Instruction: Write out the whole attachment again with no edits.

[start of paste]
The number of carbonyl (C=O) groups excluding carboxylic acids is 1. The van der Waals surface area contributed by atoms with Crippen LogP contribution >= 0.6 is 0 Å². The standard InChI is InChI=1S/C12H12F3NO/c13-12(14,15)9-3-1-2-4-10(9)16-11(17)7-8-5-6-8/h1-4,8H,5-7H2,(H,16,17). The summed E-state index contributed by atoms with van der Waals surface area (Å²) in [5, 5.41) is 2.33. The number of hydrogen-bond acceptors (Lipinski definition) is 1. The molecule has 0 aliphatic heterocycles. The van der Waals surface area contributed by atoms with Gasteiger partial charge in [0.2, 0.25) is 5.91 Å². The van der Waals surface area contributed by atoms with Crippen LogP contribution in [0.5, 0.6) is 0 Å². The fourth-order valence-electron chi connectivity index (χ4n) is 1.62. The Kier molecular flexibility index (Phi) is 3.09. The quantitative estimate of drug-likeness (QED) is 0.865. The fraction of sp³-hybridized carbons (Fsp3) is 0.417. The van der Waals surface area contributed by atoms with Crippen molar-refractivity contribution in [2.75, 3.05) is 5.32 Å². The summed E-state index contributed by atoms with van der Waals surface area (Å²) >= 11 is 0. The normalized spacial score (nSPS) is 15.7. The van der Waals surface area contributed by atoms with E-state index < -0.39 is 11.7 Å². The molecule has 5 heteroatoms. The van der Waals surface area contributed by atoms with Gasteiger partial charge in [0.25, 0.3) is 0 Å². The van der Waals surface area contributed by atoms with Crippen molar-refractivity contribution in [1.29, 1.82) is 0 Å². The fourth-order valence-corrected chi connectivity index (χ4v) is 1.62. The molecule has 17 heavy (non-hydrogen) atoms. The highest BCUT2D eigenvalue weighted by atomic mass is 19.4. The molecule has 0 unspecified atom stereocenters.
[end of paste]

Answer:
The number of carbonyl (C=O) groups excluding carboxylic acids is 1. The van der Waals surface area contributed by atoms with Crippen LogP contribution >= 0.6 is 0 Å². The standard InChI is InChI=1S/C12H12F3NO/c13-12(14,15)9-3-1-2-4-10(9)16-11(17)7-8-5-6-8/h1-4,8H,5-7H2,(H,16,17). The summed E-state index contributed by atoms with van der Waals surface area (Å²) in [5, 5.41) is 2.33. The number of hydrogen-bond acceptors (Lipinski definition) is 1. The molecule has 0 aliphatic heterocycles. The van der Waals surface area contributed by atoms with Gasteiger partial charge in [0.2, 0.25) is 5.91 Å². The van der Waals surface area contributed by atoms with Crippen LogP contribution in [0.5, 0.6) is 0 Å². The fourth-order valence-electron chi connectivity index (χ4n) is 1.62. The Kier molecular flexibility index (Phi) is 3.09. The quantitative estimate of drug-likeness (QED) is 0.865. The fraction of sp³-hybridized carbons (Fsp3) is 0.417. The van der Waals surface area contributed by atoms with Crippen molar-refractivity contribution in [2.75, 3.05) is 5.32 Å². The summed E-state index contributed by atoms with van der Waals surface area (Å²) >= 11 is 0. The normalized spacial score (nSPS) is 15.7. The van der Waals surface area contributed by atoms with E-state index < -0.39 is 11.7 Å². The molecule has 5 heteroatoms. The van der Waals surface area contributed by atoms with Gasteiger partial charge in [0.25, 0.3) is 0 Å². The van der Waals surface area contributed by atoms with Crippen molar-refractivity contribution in [1.29, 1.82) is 0 Å². The fourth-order valence-corrected chi connectivity index (χ4v) is 1.62. The molecule has 17 heavy (non-hydrogen) atoms. The highest BCUT2D eigenvalue weighted by atomic mass is 19.4. The molecule has 0 unspecified atom stereocenters.